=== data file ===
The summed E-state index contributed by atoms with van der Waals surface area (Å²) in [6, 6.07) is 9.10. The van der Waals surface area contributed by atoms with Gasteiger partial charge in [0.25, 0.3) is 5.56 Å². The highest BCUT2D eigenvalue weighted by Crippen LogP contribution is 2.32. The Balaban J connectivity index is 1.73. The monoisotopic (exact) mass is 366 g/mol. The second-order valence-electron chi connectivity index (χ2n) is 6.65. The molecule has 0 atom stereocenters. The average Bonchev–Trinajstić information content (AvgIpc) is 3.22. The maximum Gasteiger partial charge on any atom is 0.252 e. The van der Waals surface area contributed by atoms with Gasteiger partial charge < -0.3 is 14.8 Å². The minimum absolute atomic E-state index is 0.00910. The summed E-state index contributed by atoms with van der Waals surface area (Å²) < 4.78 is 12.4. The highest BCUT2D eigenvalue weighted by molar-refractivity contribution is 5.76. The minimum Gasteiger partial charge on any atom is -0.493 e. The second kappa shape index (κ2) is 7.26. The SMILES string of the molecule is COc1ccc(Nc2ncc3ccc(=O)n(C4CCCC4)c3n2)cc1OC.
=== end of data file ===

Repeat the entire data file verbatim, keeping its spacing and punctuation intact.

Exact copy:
The summed E-state index contributed by atoms with van der Waals surface area (Å²) in [6, 6.07) is 9.10. The van der Waals surface area contributed by atoms with Gasteiger partial charge in [0.25, 0.3) is 5.56 Å². The highest BCUT2D eigenvalue weighted by Crippen LogP contribution is 2.32. The Balaban J connectivity index is 1.73. The monoisotopic (exact) mass is 366 g/mol. The second-order valence-electron chi connectivity index (χ2n) is 6.65. The molecule has 0 atom stereocenters. The average Bonchev–Trinajstić information content (AvgIpc) is 3.22. The maximum Gasteiger partial charge on any atom is 0.252 e. The van der Waals surface area contributed by atoms with Gasteiger partial charge < -0.3 is 14.8 Å². The minimum absolute atomic E-state index is 0.00910. The summed E-state index contributed by atoms with van der Waals surface area (Å²) < 4.78 is 12.4. The highest BCUT2D eigenvalue weighted by molar-refractivity contribution is 5.76. The minimum Gasteiger partial charge on any atom is -0.493 e. The second kappa shape index (κ2) is 7.26. The SMILES string of the molecule is COc1ccc(Nc2ncc3ccc(=O)n(C4CCCC4)c3n2)cc1OC.